FFTW FAQ - Section 2
Installing FFTW

Question 2.1. Which systems does FFTW run on?

FFTW is written in ANSI C, and should work on any system with a decent C compiler. (See also Q2.2 `Does FFTW run on Windows?', Q2.3 `My compiler has trouble with FFTW.'.) FFTW can also take advantage of certain hardware-specific features, such as cycle counters and SIMD instructions, but this is optional.

Question 2.2. Does FFTW run on Windows?

Yes, many people have reported successfully using FFTW on Windows with various compilers. FFTW was not developed on Windows, but the source code is essentially straight ANSI C. See also the FFTW Windows installation notes, Q2.3 `My compiler has trouble with FFTW.', and Q3.18 `How do I call FFTW from the Microsoft language du jour?'.

Question 2.3. My compiler has trouble with FFTW.

Complain fiercely to the vendor of the compiler.

We have successfully used gcc 3.2.x on x86 and PPC, a recent Compaq C compiler for Alpha, version 6 of IBM's xlc compiler for AIX, Intel's icc versions 5-7, and Sun WorkShop cc version 6.

FFTW is likely to push compilers to their limits, however, and several compiler bugs have been exposed by FFTW. A partial list follows.

gcc 2.95.x for Solaris/SPARC produces incorrect code for the test program (workaround: recompile the libbench2 directory with -O2).

NetBSD/macppc 1.6 comes with a gcc version that also miscompiles the test program. (Please report a workaround if you know one.)

gcc 3.2.3 for ARM reportedly crashes during compilation. This bug is reportedly fixed in later versions of gcc.

Versions 8.0 and 8.1 of Intel's icc falsely claim to be gcc, so you should specify CC="icc -no-gcc"; this is automatic in FFTW 3.1. icc-8.0.066 reportely produces incorrect code for FFTW 2.1.5, but is fixed in version 8.1. icc-7.1 compiler build 20030402Z appears to produce incorrect dependencies, causing the compilation to fail. icc-7.1 build 20030307Z appears to work fine. (Use icc -V to check which build you have.) As of 2003/04/18, build 20030402Z appears not to be available any longer on Intel's website, whereas the older build 20030307Z is available.

ranlib of GNU binutils 2.9.1 on Irix has been observed to corrupt the FFTW libraries, causing a link failure when FFTW is compiled. Since ranlib is completely superfluous on Irix, we suggest deleting it from your system and replacing it with a symbolic link to /bin/echo.

If support for SIMD instructions is enabled in FFTW, further compiler problems may appear:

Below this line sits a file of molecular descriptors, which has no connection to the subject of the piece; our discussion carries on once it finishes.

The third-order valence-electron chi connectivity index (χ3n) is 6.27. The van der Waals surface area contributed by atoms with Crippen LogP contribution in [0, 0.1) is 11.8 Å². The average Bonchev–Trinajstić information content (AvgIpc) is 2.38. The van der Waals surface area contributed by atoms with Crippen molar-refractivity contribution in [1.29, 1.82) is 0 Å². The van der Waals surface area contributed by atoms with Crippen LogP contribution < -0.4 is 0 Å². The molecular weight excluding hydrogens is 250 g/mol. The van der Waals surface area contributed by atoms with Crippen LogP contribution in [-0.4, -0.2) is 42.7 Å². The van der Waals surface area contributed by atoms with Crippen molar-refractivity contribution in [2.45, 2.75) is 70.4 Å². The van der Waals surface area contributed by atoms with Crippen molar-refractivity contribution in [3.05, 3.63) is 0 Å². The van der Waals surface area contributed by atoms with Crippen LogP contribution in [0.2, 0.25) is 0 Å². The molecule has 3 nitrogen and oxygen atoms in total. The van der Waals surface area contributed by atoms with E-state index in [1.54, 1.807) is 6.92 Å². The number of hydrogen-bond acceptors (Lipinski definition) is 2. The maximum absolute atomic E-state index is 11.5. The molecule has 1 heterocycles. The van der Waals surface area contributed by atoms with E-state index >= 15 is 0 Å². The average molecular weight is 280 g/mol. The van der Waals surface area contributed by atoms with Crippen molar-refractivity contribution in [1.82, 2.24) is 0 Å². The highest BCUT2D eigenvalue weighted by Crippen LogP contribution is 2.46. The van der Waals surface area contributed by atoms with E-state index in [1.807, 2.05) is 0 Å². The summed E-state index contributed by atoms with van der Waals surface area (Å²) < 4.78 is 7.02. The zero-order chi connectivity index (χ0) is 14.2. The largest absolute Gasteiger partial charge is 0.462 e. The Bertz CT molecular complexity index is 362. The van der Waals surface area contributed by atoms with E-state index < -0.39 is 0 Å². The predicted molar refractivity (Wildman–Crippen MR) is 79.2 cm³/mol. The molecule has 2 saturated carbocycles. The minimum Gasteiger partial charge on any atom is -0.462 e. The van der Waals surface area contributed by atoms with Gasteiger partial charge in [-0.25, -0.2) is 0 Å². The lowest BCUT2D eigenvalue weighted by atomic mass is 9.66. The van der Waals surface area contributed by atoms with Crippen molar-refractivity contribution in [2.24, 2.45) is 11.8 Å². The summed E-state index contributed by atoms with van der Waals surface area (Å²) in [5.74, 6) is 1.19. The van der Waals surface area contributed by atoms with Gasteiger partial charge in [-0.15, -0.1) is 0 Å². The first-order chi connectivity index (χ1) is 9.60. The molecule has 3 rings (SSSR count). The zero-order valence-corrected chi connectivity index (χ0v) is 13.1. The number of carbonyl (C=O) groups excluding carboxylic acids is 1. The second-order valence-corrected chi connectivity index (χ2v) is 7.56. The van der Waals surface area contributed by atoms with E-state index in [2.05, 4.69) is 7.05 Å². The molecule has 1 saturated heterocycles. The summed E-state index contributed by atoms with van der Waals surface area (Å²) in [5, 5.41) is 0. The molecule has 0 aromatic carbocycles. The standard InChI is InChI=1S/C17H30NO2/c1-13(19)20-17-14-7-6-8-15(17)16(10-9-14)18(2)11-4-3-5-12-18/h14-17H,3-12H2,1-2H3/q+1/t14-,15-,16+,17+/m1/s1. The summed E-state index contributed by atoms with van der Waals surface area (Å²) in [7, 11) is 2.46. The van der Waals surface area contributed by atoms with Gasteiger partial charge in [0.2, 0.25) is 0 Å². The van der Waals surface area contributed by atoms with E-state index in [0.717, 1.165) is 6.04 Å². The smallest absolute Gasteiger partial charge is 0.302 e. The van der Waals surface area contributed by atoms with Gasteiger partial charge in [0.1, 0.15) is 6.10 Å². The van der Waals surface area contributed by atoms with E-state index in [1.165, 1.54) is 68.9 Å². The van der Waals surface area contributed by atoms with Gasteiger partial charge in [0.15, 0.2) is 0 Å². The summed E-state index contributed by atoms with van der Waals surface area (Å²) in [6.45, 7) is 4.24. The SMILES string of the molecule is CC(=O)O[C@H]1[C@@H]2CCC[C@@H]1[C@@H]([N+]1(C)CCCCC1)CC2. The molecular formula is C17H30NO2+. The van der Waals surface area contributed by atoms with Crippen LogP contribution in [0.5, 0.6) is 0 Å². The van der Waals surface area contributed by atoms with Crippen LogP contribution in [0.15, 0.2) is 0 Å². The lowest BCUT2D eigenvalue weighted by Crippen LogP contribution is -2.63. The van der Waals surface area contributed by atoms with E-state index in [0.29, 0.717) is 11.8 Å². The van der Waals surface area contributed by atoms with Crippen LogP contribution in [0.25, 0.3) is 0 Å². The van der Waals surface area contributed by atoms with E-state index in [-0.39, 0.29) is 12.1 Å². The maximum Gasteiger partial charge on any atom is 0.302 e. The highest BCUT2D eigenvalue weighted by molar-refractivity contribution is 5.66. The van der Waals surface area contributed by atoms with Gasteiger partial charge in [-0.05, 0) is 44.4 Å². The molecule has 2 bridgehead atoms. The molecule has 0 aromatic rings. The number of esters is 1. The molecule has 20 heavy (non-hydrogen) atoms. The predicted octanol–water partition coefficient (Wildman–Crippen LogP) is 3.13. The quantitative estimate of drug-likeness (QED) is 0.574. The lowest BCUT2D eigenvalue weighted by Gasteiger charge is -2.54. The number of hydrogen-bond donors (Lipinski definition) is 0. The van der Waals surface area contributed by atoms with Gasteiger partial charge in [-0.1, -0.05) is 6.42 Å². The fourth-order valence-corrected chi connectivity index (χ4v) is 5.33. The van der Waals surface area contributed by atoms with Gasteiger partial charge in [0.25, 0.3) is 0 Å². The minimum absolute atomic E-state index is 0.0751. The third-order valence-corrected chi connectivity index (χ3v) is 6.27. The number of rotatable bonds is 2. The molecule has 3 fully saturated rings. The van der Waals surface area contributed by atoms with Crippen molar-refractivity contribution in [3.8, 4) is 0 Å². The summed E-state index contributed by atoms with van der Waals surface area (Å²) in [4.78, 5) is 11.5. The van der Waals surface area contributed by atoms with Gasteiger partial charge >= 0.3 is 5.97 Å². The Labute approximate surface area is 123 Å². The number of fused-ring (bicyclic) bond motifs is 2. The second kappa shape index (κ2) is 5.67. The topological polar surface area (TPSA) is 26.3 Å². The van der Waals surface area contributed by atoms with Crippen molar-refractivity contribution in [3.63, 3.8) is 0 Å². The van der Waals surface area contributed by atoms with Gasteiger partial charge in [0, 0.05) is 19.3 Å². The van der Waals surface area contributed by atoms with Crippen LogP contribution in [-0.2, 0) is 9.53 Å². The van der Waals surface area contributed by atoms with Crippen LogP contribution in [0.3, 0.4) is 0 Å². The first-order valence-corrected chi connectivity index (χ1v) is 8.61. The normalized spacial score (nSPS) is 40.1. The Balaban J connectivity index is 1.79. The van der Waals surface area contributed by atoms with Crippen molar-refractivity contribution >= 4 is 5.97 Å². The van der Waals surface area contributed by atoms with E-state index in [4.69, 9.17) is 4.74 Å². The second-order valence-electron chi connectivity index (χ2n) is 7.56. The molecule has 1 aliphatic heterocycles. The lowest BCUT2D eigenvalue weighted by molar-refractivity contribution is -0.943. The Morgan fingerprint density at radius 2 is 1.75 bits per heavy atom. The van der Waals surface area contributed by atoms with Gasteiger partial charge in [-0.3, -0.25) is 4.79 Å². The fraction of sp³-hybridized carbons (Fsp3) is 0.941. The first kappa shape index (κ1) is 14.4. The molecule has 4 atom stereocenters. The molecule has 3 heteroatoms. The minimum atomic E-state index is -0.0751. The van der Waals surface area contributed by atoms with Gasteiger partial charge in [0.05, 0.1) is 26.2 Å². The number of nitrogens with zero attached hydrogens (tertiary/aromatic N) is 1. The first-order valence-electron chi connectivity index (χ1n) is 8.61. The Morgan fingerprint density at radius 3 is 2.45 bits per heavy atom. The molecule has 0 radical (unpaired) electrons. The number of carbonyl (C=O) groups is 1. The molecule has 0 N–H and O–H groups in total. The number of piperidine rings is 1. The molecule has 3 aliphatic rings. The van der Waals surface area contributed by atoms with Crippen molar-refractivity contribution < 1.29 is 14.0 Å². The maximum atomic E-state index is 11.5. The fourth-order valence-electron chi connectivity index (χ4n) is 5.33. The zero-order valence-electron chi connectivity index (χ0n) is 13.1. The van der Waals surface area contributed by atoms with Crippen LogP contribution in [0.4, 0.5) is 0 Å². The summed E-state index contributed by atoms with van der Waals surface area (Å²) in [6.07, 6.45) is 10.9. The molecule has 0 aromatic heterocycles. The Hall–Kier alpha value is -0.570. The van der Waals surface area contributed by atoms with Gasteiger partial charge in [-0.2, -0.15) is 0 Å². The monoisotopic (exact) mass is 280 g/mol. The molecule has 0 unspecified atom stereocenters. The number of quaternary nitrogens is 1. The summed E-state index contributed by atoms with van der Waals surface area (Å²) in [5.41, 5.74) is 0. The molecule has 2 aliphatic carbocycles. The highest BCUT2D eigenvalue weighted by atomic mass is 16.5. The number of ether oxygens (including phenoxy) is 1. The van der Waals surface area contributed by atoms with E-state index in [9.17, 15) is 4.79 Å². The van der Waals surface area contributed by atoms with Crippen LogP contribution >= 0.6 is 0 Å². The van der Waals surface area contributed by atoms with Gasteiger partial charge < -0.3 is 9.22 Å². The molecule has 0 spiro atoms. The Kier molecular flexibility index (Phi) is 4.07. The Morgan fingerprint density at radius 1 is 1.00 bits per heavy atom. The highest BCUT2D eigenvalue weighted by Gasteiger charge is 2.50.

gcc 3.4.[0123] for x86 produces incorrect SSE2 code for FFTW when -O2 (the best choice for FFTW) is used, causing FFTW to crash (make check crashes). This bug is fixed in gcc 3.4.4. On x86_64 (amd64/em64t), gcc 3.4.4 reportedly still has a similar problem, but this is fixed as of gcc 3.4.6.

gcc-3.2 for x86 produces incorrect SIMD code if -O3 is used. The same compiler produces incorrect SIMD code if no optimization is used, too. When using gcc-3.2, it is a good idea not to change the default CFLAGS selected by the configure script.

Some 3.0.x and 3.1.x versions of gcc on x86 may crash. gcc so-called 2.96 shipping with RedHat 7.3 crashes when compiling SIMD code. In both cases, please upgrade to gcc-3.2 or later.

Intel's icc 6.0 misaligns SSE constants, but FFTW has a workaround. icc 8.x fails to compile FFTW 3.0.x because it falsely claims to be gcc; we believe this to be a bug in icc, but FFTW 3.1 has a workaround.

Visual C++ 2003 reportedly produces incorrect code for SSE/SSE2 when compiling FFTW. This bug was reportedly fixed in VC++ 2005; alternatively, you could switch to the Intel compiler. VC++ 6.0 also reportedly produces incorrect code for the file reodft11e-r2hc-odd.c unless optimizations are disabled for that file.

gcc 2.95 on MacOS X miscompiles AltiVec code (fixed in later versions). gcc 3.2.x miscompiles AltiVec permutations, but FFTW has a workaround. gcc 4.0.1 on MacOS for Intel crashes when compiling FFTW; a workaround is to compile one file without optimization: cd kernel; make CFLAGS=" " trig.lo.

gcc 4.1.1 reportedly crashes when compiling FFTW for MIPS; the workaround is to compile the file it crashes on (t2_64.c) with a lower optimization level.

gcc versions 4.1.2 to 4.2.0 for x86 reportedly miscompile FFTW 3.1's test program, causing make check to crash (gcc bug #26528). The bug was reportedly fixed in gcc version 4.2.1 and later. A workaround is to compile libbench2/verify-lib.c without optimization.

Question 2.4. FFTW does not compile on Solaris, complaining about const.

We know that at least on Solaris 2.5.x with Sun's compilers 4.2 you might get error messages from make such as

"./fftw.h", line 88: warning: const is a keyword in ANSI C

This is the case when the configure script reports that const does not work:

checking for working const... (cached) no